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  • The tragic death of Anucha Kochana, 13, who died after a brutal kickboxing match, reignited calls to ban underage boxing.

    The tragic death of Anucha Kochana, 13, who died after a brutal kickboxing match, reignited calls to ban underage boxing. | Photo: Reuters

Published 23 December 2018

Muay Thai draws families from the lower classes, pinning children against each other for an extra US$60.

The death of a 13-year-old Thai boxer last month has initiated a conversation on the country’s controversial culture of underage boxing and illicit gambling economy which accompanies it.

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Muay Thai draws families from the lower classes, pinning children under the age of 15 against each other for the entertainment of the affluent, gambling classes.

“It’s child labor and child abuse,” Neuroradiologist Dr. Jiraporn Laothamatas told the New York Times.

“These kids earn. They feed their families and their promoters with their winning. We are destroying our children for sport,” said the doctor, who is the leading voice in a call to ban underage boxing.

Laothamatas released a seven-year study in November, charting the negative neurological effects on both IQ and brain function in child fighters.

“Remember that children are the future of our society. Imagine what will happen if 300,000 children, who are child boxers today, lose out on opportunities due to learning disabilities caused by brain damage at a very early age,” Laothamatas said.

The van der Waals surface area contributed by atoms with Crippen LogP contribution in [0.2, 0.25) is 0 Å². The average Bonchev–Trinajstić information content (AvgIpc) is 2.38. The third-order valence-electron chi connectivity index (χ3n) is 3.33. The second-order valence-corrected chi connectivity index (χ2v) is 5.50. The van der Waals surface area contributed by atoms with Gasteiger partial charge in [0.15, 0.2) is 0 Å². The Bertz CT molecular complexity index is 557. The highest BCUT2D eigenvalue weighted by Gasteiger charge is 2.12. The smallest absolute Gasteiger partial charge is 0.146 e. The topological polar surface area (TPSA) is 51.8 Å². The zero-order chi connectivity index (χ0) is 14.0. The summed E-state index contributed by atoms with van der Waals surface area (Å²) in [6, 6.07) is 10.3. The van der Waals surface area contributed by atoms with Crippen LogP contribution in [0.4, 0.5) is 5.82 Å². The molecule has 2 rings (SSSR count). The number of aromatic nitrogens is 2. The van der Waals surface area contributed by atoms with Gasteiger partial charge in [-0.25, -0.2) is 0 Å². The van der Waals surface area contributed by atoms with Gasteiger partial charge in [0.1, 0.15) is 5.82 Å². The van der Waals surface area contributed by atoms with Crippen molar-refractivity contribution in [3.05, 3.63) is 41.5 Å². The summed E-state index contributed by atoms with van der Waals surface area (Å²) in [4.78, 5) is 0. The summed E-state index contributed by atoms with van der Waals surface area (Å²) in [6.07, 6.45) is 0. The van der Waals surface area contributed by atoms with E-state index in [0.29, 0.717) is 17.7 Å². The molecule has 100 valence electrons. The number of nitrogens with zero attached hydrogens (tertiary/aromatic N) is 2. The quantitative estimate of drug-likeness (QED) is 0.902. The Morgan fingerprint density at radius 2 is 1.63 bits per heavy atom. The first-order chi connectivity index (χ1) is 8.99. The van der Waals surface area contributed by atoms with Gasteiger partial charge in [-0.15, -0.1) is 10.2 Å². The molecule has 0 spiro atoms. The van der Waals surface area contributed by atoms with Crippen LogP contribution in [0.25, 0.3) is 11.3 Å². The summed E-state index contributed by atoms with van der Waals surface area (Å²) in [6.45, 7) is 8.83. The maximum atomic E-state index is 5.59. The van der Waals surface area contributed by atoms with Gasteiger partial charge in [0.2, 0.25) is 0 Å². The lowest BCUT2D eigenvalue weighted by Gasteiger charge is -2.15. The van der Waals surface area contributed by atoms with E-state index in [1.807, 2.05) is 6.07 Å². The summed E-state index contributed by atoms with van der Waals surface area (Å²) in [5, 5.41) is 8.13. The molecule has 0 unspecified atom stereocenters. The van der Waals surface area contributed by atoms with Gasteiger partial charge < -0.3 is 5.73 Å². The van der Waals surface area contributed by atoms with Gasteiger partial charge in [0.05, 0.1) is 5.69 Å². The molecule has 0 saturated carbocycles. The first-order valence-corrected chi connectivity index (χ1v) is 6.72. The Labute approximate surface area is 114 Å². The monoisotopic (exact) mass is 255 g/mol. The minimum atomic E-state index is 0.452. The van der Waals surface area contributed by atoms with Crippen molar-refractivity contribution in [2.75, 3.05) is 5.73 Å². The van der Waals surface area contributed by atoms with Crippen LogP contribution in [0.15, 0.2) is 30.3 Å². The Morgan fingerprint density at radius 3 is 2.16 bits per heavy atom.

The tragic death of Anucha Kochana, 13, who died after repeated head injuries in the third round of brutal kickboxing match triggered the drafting of a bill, banning children under the age of 12 from participating in the sport.

The vice chairman of Thailand’s National Legislative Assembly’s said, “Those aged 12 to 15 will need to registered, have permission of their parents, and wear protective wear for professional fights.”

Just over 10,300 youth fighters were registered between 2010 and 2017, a Thai journalistic investigation reported, adding that another 200,000 children under the age of 15 regularly visited the ring.

According to Thailand’s World Health Organization program officer, Dr. Liviu Vedrasco, the ban is essential to protect children, not only from the long term neurological effects, but also from child labor.

“These child boxers are encouraged by their parents and boxing camps to fight each other to earn money for their family and generate income for the camp. Gamblers also bet on them. This deplorable practice continues despite the fact that the sport damages the children’s still-developing brain and leaves them with incurable learning disabilities and other physical and mental health impacts for the rest of their lives.”

Despite rising criticism, many have defended the ancient martial arts as cultural heritage passed down and popularized for over 400 years. Known as the “art of eight limbs,” in a blur of wild kicking, punching, elbowing, and kneeing, Muay Thai fighters combat for five, three-minute rounds.

Dr. Sudhichai Chokekijchai, a sports phsyician said, “It’s in our blood to fight. We should be focused on prevention instead of pushing kids away. They are fighting for their lives. These laws will only push people away from doing it safely. These kids are healthy, they stay away from drugs and crimes. How will the government support them if they take fighting away?”

“This will destroy muay Thai,” said Chokekijchai.

Win or lose, a gifted fighter can bring as much as US$60 to US$600 to his family whose income, otherwise, would hover at an average of US$200 per month, The New York Times reports. 

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